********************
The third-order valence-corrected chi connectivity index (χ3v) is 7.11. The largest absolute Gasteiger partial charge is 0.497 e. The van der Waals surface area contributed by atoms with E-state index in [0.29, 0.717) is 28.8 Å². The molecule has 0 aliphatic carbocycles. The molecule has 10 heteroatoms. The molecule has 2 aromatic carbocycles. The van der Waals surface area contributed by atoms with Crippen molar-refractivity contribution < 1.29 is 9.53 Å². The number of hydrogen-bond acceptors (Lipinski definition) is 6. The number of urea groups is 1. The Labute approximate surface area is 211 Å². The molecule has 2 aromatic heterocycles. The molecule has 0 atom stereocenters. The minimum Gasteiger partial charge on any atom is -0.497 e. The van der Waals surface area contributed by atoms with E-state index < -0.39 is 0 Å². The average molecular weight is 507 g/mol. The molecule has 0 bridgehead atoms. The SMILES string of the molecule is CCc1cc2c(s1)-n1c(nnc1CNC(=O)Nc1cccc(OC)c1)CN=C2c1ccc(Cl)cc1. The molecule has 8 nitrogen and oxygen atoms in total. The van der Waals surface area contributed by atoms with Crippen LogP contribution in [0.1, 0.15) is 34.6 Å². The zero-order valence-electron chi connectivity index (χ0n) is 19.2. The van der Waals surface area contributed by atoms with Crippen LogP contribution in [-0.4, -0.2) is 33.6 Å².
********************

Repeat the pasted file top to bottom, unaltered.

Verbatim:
The third-order valence-corrected chi connectivity index (χ3v) is 7.11. The largest absolute Gasteiger partial charge is 0.497 e. The van der Waals surface area contributed by atoms with E-state index in [0.29, 0.717) is 28.8 Å². The molecule has 0 aliphatic carbocycles. The molecule has 10 heteroatoms. The molecule has 2 aromatic carbocycles. The van der Waals surface area contributed by atoms with Crippen molar-refractivity contribution < 1.29 is 9.53 Å². The number of hydrogen-bond acceptors (Lipinski definition) is 6. The number of urea groups is 1. The Labute approximate surface area is 211 Å². The molecule has 2 aromatic heterocycles. The molecule has 0 atom stereocenters. The minimum Gasteiger partial charge on any atom is -0.497 e. The van der Waals surface area contributed by atoms with E-state index < -0.39 is 0 Å². The average molecular weight is 507 g/mol. The molecule has 0 bridgehead atoms. The SMILES string of the molecule is CCc1cc2c(s1)-n1c(nnc1CNC(=O)Nc1cccc(OC)c1)CN=C2c1ccc(Cl)cc1. The molecule has 8 nitrogen and oxygen atoms in total. The van der Waals surface area contributed by atoms with Crippen LogP contribution in [0.1, 0.15) is 34.6 Å². The zero-order valence-electron chi connectivity index (χ0n) is 19.2. The van der Waals surface area contributed by atoms with Crippen LogP contribution in [-0.4, -0.2) is 33.6 Å².